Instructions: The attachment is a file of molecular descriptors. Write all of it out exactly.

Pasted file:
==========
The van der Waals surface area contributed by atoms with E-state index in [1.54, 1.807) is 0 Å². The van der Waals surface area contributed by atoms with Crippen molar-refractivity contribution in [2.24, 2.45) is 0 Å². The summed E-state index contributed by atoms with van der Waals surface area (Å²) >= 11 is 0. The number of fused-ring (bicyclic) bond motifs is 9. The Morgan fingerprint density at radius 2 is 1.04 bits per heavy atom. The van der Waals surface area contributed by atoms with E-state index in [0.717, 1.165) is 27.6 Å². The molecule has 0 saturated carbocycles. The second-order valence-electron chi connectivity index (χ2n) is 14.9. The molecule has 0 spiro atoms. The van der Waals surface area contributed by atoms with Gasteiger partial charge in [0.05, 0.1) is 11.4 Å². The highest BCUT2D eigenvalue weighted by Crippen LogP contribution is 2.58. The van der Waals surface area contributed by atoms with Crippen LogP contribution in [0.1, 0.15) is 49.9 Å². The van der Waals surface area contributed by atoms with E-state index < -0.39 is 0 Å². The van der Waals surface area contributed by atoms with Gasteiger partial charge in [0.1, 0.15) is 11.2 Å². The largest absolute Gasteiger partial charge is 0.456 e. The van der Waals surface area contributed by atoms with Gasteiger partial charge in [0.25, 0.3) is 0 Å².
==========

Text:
The van der Waals surface area contributed by atoms with E-state index in [1.54, 1.807) is 0 Å². The van der Waals surface area contributed by atoms with Crippen molar-refractivity contribution in [2.24, 2.45) is 0 Å². The summed E-state index contributed by atoms with van der Waals surface area (Å²) >= 11 is 0. The number of fused-ring (bicyclic) bond motifs is 9. The Morgan fingerprint density at radius 2 is 1.04 bits per heavy atom. The van der Waals surface area contributed by atoms with E-state index in [0.717, 1.165) is 27.6 Å². The molecule has 0 saturated carbocycles. The second-order valence-electron chi connectivity index (χ2n) is 14.9. The molecule has 0 spiro atoms. The van der Waals surface area contributed by atoms with Gasteiger partial charge in [0.05, 0.1) is 11.4 Å². The highest BCUT2D eigenvalue weighted by Crippen LogP contribution is 2.58. The van der Waals surface area contributed by atoms with Crippen LogP contribution in [0.1, 0.15) is 49.9 Å². The van der Waals surface area contributed by atoms with E-state index < -0.39 is 0 Å². The van der Waals surface area contributed by atoms with Gasteiger partial charge in [0.1, 0.15) is 11.2 Å². The largest absolute Gasteiger partial charge is 0.456 e. The van der Waals surface area contributed by atoms with Gasteiger partial charge in [0.25, 0.3) is 0 Å².